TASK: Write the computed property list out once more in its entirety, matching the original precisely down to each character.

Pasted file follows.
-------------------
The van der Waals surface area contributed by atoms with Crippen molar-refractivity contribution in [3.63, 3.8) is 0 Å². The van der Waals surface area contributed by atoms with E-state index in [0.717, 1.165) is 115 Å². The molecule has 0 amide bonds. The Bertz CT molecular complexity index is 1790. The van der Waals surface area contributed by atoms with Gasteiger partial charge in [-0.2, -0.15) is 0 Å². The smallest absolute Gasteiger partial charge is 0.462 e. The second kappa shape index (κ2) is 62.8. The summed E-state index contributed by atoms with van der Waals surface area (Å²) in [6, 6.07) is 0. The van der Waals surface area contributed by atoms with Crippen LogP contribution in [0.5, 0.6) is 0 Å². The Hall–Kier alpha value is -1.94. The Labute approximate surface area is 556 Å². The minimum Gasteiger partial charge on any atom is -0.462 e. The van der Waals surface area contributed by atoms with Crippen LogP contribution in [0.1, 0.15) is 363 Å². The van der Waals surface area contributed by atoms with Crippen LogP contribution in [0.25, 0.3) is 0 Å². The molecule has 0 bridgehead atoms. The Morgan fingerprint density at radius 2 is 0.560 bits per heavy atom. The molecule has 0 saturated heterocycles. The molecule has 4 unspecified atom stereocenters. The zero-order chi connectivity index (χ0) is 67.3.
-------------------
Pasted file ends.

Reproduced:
The van der Waals surface area contributed by atoms with Crippen molar-refractivity contribution in [3.63, 3.8) is 0 Å². The van der Waals surface area contributed by atoms with E-state index in [0.717, 1.165) is 115 Å². The molecule has 0 amide bonds. The Bertz CT molecular complexity index is 1790. The van der Waals surface area contributed by atoms with Gasteiger partial charge in [-0.2, -0.15) is 0 Å². The smallest absolute Gasteiger partial charge is 0.462 e. The second kappa shape index (κ2) is 62.8. The summed E-state index contributed by atoms with van der Waals surface area (Å²) in [6, 6.07) is 0. The van der Waals surface area contributed by atoms with Crippen LogP contribution in [0.5, 0.6) is 0 Å². The Hall–Kier alpha value is -1.94. The Labute approximate surface area is 556 Å². The minimum Gasteiger partial charge on any atom is -0.462 e. The van der Waals surface area contributed by atoms with Crippen LogP contribution in [0.1, 0.15) is 363 Å². The van der Waals surface area contributed by atoms with Crippen LogP contribution in [0.25, 0.3) is 0 Å². The molecule has 0 bridgehead atoms. The Morgan fingerprint density at radius 2 is 0.560 bits per heavy atom. The molecule has 0 saturated heterocycles. The molecule has 4 unspecified atom stereocenters. The zero-order chi connectivity index (χ0) is 67.3.